People want answers to questions about what is right and wrong. Ceremonies and rituals give people’s lives meaning, which is why John Locke’s flippancy over such matters when he says (in relation to Baptism and Holy Communion) “The sprinkling of Water, and the use of Bread and Wine, are both in their own nature and in the ordinary occasions of Life, altogether indifferent.” (Locke 1689, 40) Locke trivializes Baptism by saying “that the washing of an Infant with water is in itself an indifferent thing” (Locke 1689, 40) in order to apparently preserve the sanctity of these practices. More likely, however, Locke is concerned about keeping the peace. As we find echoed in his own work, he wants to prevent dissenters from openly fighting other religious believers. (Locke 1689, 10) The supreme end for him, as he makes clear to the reader, is the prevention of violent conflict. Yet if history is any indication, people are not concerned about dying. If anything, they are more willing to march to certain death if it is for an ideal or mystery. (Berlin 1994, xxix) Mythical politics dares to answer moral questions; it steps into that realm of value judgments and in doing so, it provides an ordering principle that can provide meaning to people’s lives.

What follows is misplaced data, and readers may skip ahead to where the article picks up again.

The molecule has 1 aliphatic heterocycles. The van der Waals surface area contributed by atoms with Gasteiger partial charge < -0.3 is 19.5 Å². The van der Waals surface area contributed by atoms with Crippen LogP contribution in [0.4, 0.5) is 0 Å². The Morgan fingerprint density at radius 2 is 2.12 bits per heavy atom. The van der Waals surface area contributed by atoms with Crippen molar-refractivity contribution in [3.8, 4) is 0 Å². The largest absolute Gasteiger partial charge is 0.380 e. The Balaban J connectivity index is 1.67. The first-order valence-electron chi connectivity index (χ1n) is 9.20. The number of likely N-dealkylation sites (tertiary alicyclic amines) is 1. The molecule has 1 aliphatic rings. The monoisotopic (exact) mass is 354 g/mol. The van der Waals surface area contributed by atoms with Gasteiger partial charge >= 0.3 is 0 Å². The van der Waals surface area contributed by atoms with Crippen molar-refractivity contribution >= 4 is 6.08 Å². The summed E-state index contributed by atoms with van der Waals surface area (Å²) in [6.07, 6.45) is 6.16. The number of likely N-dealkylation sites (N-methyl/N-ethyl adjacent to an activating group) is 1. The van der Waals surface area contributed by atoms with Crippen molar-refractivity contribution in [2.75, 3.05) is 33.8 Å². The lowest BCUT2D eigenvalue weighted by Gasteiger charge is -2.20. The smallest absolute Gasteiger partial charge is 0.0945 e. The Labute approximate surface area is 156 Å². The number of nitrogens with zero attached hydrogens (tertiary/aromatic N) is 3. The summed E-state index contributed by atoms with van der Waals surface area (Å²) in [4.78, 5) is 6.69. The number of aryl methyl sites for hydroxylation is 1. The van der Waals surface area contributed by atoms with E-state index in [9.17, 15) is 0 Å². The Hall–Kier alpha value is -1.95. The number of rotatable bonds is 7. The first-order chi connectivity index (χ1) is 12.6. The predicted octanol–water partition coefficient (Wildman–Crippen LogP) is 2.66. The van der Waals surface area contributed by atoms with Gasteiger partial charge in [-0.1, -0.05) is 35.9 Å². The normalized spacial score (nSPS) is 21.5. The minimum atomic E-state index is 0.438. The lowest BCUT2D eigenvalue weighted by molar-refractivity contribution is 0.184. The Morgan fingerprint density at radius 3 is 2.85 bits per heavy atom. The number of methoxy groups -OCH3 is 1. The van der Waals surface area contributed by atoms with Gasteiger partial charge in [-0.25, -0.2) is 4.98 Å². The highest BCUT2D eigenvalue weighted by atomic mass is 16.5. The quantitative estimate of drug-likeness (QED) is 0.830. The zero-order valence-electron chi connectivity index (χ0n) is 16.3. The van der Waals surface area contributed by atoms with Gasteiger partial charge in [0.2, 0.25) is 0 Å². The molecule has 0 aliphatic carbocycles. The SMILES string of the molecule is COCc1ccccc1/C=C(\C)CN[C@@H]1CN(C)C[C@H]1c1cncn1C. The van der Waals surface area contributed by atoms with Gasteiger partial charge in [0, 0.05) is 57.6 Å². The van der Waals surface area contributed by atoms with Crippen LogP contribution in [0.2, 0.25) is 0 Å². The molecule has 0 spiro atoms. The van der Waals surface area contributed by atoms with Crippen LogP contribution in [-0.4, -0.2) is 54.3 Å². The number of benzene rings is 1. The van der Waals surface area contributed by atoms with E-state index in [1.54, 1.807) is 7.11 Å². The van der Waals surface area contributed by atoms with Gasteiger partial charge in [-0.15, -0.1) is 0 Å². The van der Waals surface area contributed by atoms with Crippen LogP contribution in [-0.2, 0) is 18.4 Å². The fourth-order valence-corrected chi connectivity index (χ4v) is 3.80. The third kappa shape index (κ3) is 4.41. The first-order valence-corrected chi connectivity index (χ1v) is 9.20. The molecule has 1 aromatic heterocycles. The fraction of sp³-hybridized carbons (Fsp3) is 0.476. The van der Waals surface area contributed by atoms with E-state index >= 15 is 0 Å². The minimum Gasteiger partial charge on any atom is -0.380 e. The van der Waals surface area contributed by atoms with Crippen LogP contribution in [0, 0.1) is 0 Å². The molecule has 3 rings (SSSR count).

The individualism promoted by liberalism leads to social atomization. (Guénon 1946, 88; Arendt 1958, 5) When not reflected in the individual, groups become atomized and separated as they compete under a framework of identity politics. (Neiman 2009, 83) This means that individuals view themselves as individuals living separate and isolated existences away from a broader social group. A framework of individual rights combined with an official doctrine stating that the use of these rights is not subject to any moral judgment means that individuals no longer have anything in common with each other. As Aristotle demonstrated so long ago, this state of isolation makes us vulnerable to tyranny. (Aristotle, 1257-1259) Tyranny, which is to say a government ruled by the self-interest of the rulers and not according to a common good, is successful only when it sows distrust between citizens, sparks arguments and competitions, and promotes an atmosphere of discord. It is no wonder, then, that liberalism quickly gives way before a mythical politic; people simply find themselves powerless to resist.